Articles Posted in Preeclampsia

At three different obstetrics appointments during the 37th and 38th week of pregnancy, Ms. Doe’s blood pressure readings showed hypertension. When she returned for another appointment toward the end of her 38th week, she had severe hypertension and decreased fetal movement.

Ms. Doe was sent to a hospital where the fetal heart monitor showed the fetal heart rate of 140 beats per minute, minimal to absent variability, and late decelerations.

The attending obstetrician ordered diagnostic testing and then attended to another patient. By the time Ms. Doe underwent a Cesarean section about two hours later, the fetal heart rate had dropped to zero.
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Ms. Doe, 34, was admitted to a hospital experiencing signs and symptoms of placental abruption and preeclampsia. Although the fetal heart monitor allegedly revealed signs of fetal distress, no action was taken promptly to deliver her baby. Unfortunately, the baby died later in Ms. Doe’s womb. That night, Ms. Doe experienced hypertension and later developed HELLP Syndrome.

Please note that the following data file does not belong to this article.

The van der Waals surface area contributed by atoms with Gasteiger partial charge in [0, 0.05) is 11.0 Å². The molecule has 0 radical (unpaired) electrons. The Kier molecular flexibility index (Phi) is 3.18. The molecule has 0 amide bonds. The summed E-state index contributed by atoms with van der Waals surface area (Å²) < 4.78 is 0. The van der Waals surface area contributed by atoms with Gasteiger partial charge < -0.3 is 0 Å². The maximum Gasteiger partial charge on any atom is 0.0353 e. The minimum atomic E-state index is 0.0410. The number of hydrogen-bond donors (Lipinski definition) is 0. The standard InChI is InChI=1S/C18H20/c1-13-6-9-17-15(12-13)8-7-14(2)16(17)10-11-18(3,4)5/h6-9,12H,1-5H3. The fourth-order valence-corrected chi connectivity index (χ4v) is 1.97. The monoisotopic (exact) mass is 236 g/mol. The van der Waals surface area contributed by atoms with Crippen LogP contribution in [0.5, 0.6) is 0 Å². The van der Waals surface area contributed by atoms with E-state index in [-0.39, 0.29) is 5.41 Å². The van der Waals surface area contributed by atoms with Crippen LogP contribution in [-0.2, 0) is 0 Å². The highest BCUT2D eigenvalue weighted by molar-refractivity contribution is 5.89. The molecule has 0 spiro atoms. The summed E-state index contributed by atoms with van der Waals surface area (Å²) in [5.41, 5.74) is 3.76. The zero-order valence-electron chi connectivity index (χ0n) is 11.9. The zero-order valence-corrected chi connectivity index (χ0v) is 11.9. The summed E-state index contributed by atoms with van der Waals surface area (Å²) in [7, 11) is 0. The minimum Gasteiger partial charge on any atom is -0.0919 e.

HELLP Syndrome is a serious complication of high blood pressure during pregnancy. The acronym HELLP stands for hemolysis, elevated liver enzymes and low platelet count. HELLP Syndrome usually develops before the 37th week of pregnancy but can occur shortly after delivery. Many women are diagnosed with preeclampsia beforehand. Symptoms include nausea, headache, belly pain and swelling.

In the case of Ms. Doe, the baby was subsequently delivered and the mother suffered a stroke. Ms. Doe now experiences balance, cognitive and physical issues and cannot return to her job where she earned approximately $32,000 per year.
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Ms. Doe, who had a history of preeclampsia, was admitted to New York-Presbyterian Hospital to deliver her baby. She was administered Pitocin but was discontinued on order by one obstetrician before another doctor restarted it.

Despite all of this, Ms. Doe’s labor failed to progress, and the fetal monitor showed persistent variable decelerations.

Ms. Doe’s baby, a son, was subsequently born in a depressed condition, with Apgar scores of 0 at one minute and 1 at five minutes.
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